Eating locally discussion leads to a new coffee find

Hi Slow Foodies,

I was on the CBC’s Wild Rose Country last Friday (Feb 16) talking about the challenges of eating locally in our snow-covered city. It was a fairly basic discussion, but it caused me to revisit the reasons why it is so important that local food has a place in our food budget, ESPECIALLY in northern Alberta where we do have rely rather heavily on other places to provide the variety of foods we all enjoy.

For those of you who emailed me saying you missed it and would have liked to have heard it, I’ve included a rough transcript of the conversation I had with the host. (For those of you who heard it, this was the pre-interview discussion, so the order of the questions were somewhat altered, as were my answers.)

The neatest thing was the feedback. I was called shortly after it aired by one of our local fruit winery producers who REMINDED me that we have an Alberta-grown fruit wine industry (because on the live show I used coffee, tea and wine from other regions as foods I was not willing to live without even though they are not grown locally!).

And Poul Mark of Transcend coffee contacted me. He’s the city’s newest coffee roaster and has a very cool, coffee place at 9869-62 Avenue (nice web site too at They’re maniacs about coffee culture — I mean he’s modified his espresso maker coffee basket so that there’s a millisecond less contact with metal when extracting a shot. He also sells Kerstin’s new line of chocolate bars: Chocophilia. And they sell a nice selection of organic and fair-traded coffees. YUmmm.

So the CBC radio discussion, led to an email, which led to a face-to-face chat in this new coffee bar, which led to a new local food connection. It makes me happy when it works how it’s all supposed to work:)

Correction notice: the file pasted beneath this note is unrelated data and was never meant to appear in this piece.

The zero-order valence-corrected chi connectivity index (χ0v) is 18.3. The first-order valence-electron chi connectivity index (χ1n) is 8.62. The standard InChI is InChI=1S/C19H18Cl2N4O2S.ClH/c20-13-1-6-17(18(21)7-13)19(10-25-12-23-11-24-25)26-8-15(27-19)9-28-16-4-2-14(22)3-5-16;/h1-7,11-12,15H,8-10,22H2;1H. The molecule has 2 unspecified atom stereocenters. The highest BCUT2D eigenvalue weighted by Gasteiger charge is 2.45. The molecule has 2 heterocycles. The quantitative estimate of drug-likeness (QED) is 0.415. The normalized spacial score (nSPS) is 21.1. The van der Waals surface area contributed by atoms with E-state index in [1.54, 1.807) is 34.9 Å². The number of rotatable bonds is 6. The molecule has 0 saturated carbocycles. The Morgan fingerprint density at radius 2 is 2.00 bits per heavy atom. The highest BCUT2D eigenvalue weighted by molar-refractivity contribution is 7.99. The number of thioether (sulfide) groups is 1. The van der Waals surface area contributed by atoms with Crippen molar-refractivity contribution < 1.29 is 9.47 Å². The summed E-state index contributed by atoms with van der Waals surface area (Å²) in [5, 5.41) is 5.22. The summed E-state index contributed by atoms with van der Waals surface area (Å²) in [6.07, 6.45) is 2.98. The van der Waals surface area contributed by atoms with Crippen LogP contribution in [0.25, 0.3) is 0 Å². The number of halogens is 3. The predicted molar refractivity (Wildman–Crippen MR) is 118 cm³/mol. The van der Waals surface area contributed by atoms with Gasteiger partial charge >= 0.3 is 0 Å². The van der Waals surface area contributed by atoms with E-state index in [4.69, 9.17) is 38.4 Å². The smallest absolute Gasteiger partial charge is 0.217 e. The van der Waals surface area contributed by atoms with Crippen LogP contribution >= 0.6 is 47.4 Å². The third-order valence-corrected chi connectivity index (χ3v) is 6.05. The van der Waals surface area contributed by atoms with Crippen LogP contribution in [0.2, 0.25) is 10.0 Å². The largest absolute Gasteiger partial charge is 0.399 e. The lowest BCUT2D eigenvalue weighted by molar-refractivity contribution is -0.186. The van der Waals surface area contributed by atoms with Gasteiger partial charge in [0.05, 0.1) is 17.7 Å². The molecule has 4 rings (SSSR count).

Coming up on our food column today, time to flex our food muscles .. and take on the challenge of eating locally – even in the dead of winter. The editor of the Edible Prairie Journal will join me with some well needed tips on how to make that happen.

Farm fields across Alberta are covered in snow .. harvesting any vegetables or fruits or other crops are now a distant memory – months old.
But we like eating fresh food. So it’s a real challenge to eat local produce at this time of the year.
Jennifer Cockrall-King says it’s not impossible. She’s joined me in our Edmotnon studio to provide us some suggestions of what to eat … and some motivation for why it’s worth doing it in the first place.
Jennifer is well known in Edmonton as the foodgirl – foodgirl dot ca, actually. She also publishes The Edible Prairie Journal, and she joins me now from our Edmonton studio.
Welcome Jennifer.

How strong is the movement here in Alberta to try and eat locally?

• Well, Alberta is an agricultural province and many of us still have a connection to farming or ranching. So I’d say that we’ve always been fairly close to the land so it’s not so much of a stretch to reach back into our memory banks and remember this way of eating.

What are some of the reasons it’s worth it to try and eat locally?

• Quite simply, it’s a more interesting way to eat as far as I’m concerned. When we do our rounds at the large grocery stores, the selection is incredible, but it’s also very predictable. So we gloss over the foods that we’re not accustomed to eating, and we pick up the same dozen or so ingredients – no matter what time of year. Eating locally means we have to eat what’s available in a certain season, which keeps us interested and engaged in food; we’re omnivores and I believe we like selection and variety.

• When you eat locally, generally speaking you’re eating seasonally – so automatically, you get more variety in your diet.
• You’re eating foods at their peak of freshness or ripeness, so they are at their maximum nutritional value.
• The environmental footprint of eating locally is astonishing. There’s a commonly used figure that the average item that we buy in a conventional grocery store has travelled 1500 miles or 2400 kilometres before it makes it into our home. That’s shocking. That’s a lot of wasted energy, pollution and you can bet that that food item has lost a little bit of it’s nutritional value along the way.